Chatsworth House

Chatsworth House is probably the best known of the stately homes in Derbyshire and has been voted Britain’s favourite country house several times. It is situated nine miles west of Chesterfield and three and a half miles north-east of Bakewell.

Location of Chatsworth House in Derbyshire

The house stands on the east bank of the River Derwent, looking across to the hills between the Derwent and the Wye valleys.

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The river bridge and the house at Chatsworth,  Author: Rob Bendall

The magnificent yellow-stoned house, set in expansive parkland and backed by wooded, rocky hills rising to heather moorland, is the seat of the Duke and Duchess of Devonshire and has been passed down through sixteen generations of the Cavendish family.

The original Tudor House was built in 1552 after the estate was acquired in 1549 by Sir William Cavendish. Sir William died in 1557 with the house partly constructed and it was left to his formidable wife, Bess, also known as Bess of Hardwick, to complete it. Little of that original house remains today.

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17th century painting of the west front of the Elizabethan Chatsworth. 1680s or earlier. Artist unknown. Pubic Domain

Mary Queen of Scots was imprisoned here at various times between 1569 and 1584, and although the rooms of her apartment have since been rebuilt, two rooms are still called the Scots Apartment.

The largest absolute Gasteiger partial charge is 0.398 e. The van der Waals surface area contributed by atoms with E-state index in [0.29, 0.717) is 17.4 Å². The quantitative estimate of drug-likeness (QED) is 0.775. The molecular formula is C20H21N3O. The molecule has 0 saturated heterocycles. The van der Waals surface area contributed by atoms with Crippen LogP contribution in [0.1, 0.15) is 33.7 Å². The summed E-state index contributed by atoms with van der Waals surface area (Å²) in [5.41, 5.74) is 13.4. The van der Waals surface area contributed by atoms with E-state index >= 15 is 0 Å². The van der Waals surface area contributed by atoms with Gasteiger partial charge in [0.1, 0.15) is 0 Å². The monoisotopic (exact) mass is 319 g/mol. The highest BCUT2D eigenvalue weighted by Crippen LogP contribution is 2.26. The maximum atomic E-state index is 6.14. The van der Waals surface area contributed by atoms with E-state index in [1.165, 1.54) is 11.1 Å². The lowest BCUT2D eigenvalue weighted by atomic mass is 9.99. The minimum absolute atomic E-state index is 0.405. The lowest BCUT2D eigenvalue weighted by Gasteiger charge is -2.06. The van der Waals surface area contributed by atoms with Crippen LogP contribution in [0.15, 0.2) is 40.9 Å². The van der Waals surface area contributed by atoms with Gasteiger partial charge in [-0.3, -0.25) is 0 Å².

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Mary, Queen of Scots (1542-87) painted by François Clouet (1510-72) Public Domain

After Bess’ death in 1608, Chatsworth passed to her second son, also named William. In 1618 he was created the first Earl of Devonshire and in 1694 the fourth Earl was created the first Duke of Devonshire. (For anyone who doesn’t know, a duke/duchess is higher in the ranks of nobility than an earl/countess. A duke/duchess comes after prince/princess who is second to king/queen).

Between 1686 and 1707 the first Duke rebuilt Chatsworth in Classical style and between 1720-64, the park was landscaped by the fourth Duke. The famous ‘Capability’ Brown was hired to reshape the then formal gardens to how we still see them today. The stables and the bridges over the Derwent were also added in the 18th century.

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A late 18th century oil painting by William Marlow. It emphasises the romantic aspects of Chatsworth’s setting on the edge of the Peak District. Public Domain

The library and north wing were added to the house by the sixth Duke between 1790 and 1858.

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A view of Chatsworth from the south-west circa 1880. The stables can be seen behind the house and the Hunting Tower is visible in Stand Wood. Public Domain

On entering the house through the North Entrance, we made our way to the Painted Hall and Great Staircase. There were a lot of people in the room, but we managed a few photos during a relatively ‘quiet’ time. This is a magnificent hall, the artwork on the walls and ceiling being particularly stunning. Our photos don’t do it justice due to the glare from the many lights.

We continued along the Chapel Corridor, with lots of sculptures, paintings and other items of interest to  look at…

Chapel corridor with various sculptures and ornaments (2)

…which, unsurprisingly, took us to the Chapel. This is another fabulous room, richly ornamented with a colourful ceiling.

Next to the Chapel is the Oak Room. No prizes for guessing why it is called that:

Though it lacks the colour of many of the rooms, the Sculpture Gallery contains some really beautiful pieces.